Educational Leaders must consider the impact technology is having on our schools as they continue to make staffing decisions, plan curriculum and develop school culture. What worked in schools a decade ago is just not working anymore. Here are 5 ways that Technology is impacting education.
We are competing with technology for student’s attention.
The “Sage on the Stage” model is no longer valid when nobody is paying attention to the Sage. Sometimes students are not as engaged in an activity as we imagined when we planned. Accurately predicting what will engage students requires we watch what they ACTUALLY DO and use that to drive instructional decisions. Just because they SHOULD engage- doesn’t mean they WILL.
To illustrate- I will put forth 2 examples from actual classrooms this school year. Try and guess which one had the better learning outcomes….
- Knowing how much kids enjoy videos, the instructor decided to locate a video depicting lab safety. The students watched the video called “Zombie Lab Safety” which was a parody on the Walking Dead to learn the rules of lab safety and then matched the safety symbols to their meaning on a worksheet designed to act as a study guide.
- The instructor has the idea to use sidewalk paint to teach about chemical reactions. The kids are allowed to mix up their own concoction of “sidewalk paint” after getting their idea approved and paint a design on the sidewalk on a Friday before the football game. The students take pictures of their designs and post them to the class Instagram account. Then on Monday, they re-take the images to see which paint and chemical reaction worked better. Then the kids discuss why that recipe was the best and made predictions about the chemical bonding.
So which one do you think was more engaging for students? Which one had them thinking about their learning outside of class? Which one had them discussing their learning with peers, other teachers, and even their parents?
No- to be fair- neither of these activities is bad. In fact, both are valid in their own ways.
In this case, the results were that the kids were much more engaged in the sidewalk painting than the Zombie video. Both of the activities built upon their interests, so why did the sidewalk activity lead to deeper learning?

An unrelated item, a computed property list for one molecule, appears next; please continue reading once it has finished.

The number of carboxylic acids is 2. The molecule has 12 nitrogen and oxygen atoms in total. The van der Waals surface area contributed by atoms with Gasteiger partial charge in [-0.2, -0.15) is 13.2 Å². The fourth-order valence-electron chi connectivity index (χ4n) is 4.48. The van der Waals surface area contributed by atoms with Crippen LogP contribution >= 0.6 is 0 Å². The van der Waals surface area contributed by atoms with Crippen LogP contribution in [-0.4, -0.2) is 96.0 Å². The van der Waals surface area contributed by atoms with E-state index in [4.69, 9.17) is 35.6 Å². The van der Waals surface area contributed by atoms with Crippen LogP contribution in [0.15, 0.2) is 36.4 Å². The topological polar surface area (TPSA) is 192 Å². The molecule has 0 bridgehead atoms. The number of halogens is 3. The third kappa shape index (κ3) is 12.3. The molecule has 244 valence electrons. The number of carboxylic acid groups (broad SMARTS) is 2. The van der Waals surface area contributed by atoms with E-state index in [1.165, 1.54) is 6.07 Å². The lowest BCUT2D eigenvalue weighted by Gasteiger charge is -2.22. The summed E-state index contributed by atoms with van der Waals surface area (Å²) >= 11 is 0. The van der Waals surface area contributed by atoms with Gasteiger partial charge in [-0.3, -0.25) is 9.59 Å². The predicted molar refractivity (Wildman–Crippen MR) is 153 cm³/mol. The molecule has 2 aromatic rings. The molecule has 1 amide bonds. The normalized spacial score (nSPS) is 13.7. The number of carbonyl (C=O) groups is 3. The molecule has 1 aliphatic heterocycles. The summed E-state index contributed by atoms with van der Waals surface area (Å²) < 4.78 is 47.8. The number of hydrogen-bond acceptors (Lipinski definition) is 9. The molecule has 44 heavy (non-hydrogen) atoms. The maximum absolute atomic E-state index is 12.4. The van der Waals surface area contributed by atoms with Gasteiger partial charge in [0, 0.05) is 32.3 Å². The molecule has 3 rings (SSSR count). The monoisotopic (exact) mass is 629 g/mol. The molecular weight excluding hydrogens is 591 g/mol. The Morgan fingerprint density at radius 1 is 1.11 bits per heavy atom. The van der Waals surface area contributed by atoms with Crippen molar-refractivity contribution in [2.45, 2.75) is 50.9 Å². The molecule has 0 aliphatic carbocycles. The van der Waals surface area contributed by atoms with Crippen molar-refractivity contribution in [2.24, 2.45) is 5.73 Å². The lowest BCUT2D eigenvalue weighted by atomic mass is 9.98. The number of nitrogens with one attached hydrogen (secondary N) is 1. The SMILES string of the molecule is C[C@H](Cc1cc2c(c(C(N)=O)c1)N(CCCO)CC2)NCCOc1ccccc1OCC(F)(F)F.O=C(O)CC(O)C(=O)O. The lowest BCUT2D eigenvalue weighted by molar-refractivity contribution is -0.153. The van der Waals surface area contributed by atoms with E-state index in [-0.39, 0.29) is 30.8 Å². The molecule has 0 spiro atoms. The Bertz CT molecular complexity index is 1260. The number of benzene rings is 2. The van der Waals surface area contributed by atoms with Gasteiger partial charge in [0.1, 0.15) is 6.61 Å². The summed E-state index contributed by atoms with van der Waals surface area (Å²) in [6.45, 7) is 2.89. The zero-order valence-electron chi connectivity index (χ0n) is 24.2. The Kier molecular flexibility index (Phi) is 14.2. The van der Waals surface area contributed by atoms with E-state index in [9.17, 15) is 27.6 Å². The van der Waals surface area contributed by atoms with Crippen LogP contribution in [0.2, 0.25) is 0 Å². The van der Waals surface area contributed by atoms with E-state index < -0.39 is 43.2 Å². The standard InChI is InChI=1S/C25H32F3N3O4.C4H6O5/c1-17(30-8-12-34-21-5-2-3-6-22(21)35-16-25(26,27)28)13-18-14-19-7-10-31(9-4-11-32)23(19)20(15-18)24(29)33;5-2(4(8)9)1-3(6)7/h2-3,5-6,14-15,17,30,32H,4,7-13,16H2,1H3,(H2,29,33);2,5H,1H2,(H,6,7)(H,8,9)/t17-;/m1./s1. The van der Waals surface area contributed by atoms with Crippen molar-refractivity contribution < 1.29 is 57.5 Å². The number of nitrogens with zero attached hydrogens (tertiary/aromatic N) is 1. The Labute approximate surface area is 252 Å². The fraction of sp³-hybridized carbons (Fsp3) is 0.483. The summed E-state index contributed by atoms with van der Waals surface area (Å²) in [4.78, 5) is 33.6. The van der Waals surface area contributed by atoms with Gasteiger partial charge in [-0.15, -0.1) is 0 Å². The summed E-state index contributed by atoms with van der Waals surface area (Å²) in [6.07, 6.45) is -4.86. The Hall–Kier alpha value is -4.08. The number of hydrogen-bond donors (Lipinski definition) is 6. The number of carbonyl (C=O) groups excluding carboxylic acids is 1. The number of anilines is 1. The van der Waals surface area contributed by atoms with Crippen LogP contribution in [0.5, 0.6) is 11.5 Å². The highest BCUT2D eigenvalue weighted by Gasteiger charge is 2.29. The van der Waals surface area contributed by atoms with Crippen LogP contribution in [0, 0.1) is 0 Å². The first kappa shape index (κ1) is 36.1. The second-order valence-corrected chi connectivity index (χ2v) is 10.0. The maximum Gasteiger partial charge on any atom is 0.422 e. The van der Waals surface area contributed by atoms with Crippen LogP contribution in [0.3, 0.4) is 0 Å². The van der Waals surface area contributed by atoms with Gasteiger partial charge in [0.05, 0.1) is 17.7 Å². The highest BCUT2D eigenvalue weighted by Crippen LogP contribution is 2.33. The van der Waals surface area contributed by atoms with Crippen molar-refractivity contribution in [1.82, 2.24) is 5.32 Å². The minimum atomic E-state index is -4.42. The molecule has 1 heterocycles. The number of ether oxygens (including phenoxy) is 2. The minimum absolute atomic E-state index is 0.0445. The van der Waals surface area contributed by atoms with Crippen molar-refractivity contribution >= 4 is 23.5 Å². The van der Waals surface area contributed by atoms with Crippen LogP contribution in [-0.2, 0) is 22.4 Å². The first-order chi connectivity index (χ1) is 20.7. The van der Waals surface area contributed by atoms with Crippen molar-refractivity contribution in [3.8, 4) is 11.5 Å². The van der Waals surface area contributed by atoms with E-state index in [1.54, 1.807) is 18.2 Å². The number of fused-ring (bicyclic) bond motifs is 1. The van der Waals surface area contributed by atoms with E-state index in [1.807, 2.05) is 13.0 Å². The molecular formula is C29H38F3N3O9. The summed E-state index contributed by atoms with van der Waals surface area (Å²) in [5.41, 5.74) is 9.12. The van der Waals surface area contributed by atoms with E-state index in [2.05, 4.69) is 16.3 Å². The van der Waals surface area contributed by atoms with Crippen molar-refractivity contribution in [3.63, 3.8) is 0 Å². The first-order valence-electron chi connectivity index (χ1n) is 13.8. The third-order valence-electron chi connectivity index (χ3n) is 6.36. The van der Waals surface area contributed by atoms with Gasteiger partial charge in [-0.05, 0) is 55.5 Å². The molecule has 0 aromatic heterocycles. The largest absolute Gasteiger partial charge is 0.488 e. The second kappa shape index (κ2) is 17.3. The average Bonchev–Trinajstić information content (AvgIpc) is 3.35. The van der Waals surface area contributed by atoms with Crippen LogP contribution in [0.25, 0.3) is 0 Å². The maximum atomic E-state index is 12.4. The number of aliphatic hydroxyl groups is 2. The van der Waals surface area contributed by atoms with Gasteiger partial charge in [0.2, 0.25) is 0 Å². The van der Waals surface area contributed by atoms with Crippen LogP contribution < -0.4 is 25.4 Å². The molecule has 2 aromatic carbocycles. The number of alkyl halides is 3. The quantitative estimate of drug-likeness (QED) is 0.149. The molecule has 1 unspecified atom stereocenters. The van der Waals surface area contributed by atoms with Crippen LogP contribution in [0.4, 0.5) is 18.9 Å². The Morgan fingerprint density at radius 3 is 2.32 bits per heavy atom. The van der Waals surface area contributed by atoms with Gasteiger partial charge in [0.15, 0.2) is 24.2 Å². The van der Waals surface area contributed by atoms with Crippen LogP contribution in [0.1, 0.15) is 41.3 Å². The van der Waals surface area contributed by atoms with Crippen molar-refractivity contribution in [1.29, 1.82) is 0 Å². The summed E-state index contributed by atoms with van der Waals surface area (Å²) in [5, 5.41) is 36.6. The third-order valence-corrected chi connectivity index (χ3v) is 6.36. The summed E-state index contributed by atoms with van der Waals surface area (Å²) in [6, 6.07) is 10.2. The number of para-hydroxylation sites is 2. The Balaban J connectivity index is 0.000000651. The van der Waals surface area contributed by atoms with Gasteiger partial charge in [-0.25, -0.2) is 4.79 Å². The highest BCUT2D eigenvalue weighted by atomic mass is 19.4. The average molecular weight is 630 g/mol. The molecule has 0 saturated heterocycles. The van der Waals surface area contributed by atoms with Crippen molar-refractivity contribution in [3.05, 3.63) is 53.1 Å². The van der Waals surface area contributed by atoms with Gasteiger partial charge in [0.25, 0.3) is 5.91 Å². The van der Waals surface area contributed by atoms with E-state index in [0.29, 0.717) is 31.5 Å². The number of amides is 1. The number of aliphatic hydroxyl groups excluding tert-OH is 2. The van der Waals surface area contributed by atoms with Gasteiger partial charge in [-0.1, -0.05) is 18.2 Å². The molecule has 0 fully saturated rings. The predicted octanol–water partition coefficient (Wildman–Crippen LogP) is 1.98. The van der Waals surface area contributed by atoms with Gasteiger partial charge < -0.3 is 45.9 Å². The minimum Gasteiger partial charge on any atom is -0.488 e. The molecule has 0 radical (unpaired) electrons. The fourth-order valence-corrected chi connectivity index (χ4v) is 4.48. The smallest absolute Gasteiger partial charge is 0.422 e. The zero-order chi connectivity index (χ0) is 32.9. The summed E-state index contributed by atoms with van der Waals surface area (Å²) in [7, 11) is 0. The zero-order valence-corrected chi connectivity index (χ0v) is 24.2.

There were probably a myraid of factors but the biggest difference in these activities is that in one- kids were receivers and in the other- they were creators. Both of the activities used some form of technology and both were designed to be engaging; however, the power of the creative element cannot be ignored.
As leaders, we must support teachers as they take these instructional risks and foster a growth mindset. Otherwise, we end up with lessons that stagnate and become too safe. Kids are disengaged because teachers are timid about venturing out into the instructional wilderness.
A good way to become miserable as a teacher is to put yourself in a position to have to force students to do their work. Worse yet, calling in an administrator or help from a parent to force a student to do their work. Educational leaders want to support all stakeholders of education but being an instructional mentor and a disciplinarian is a difficult diametric task.
With these resistant students, the more important question is,
“Why won’t the student do the work in the first place?”
This is where functional behavior assessment is vital. When students are unmotivated- we must seek solutions and not resort to punishment. Offering criticism and redirection to the same task that they already found boring does not foster inspiration. There is a fine line here between supporting teachers and enforcing the school’s expectations and fostering an engaging learning environment.
A good question to ask yourself is this:
What is the one thing I hate most in the world?
Now- what if I was forced to do that 8 hours a day?
This is the position that some of our students are in. We may not understand it because generally individuals who devote themselves to education like school; however, we do have to try to empathize if we are going to serve these students a product that they can tolerate.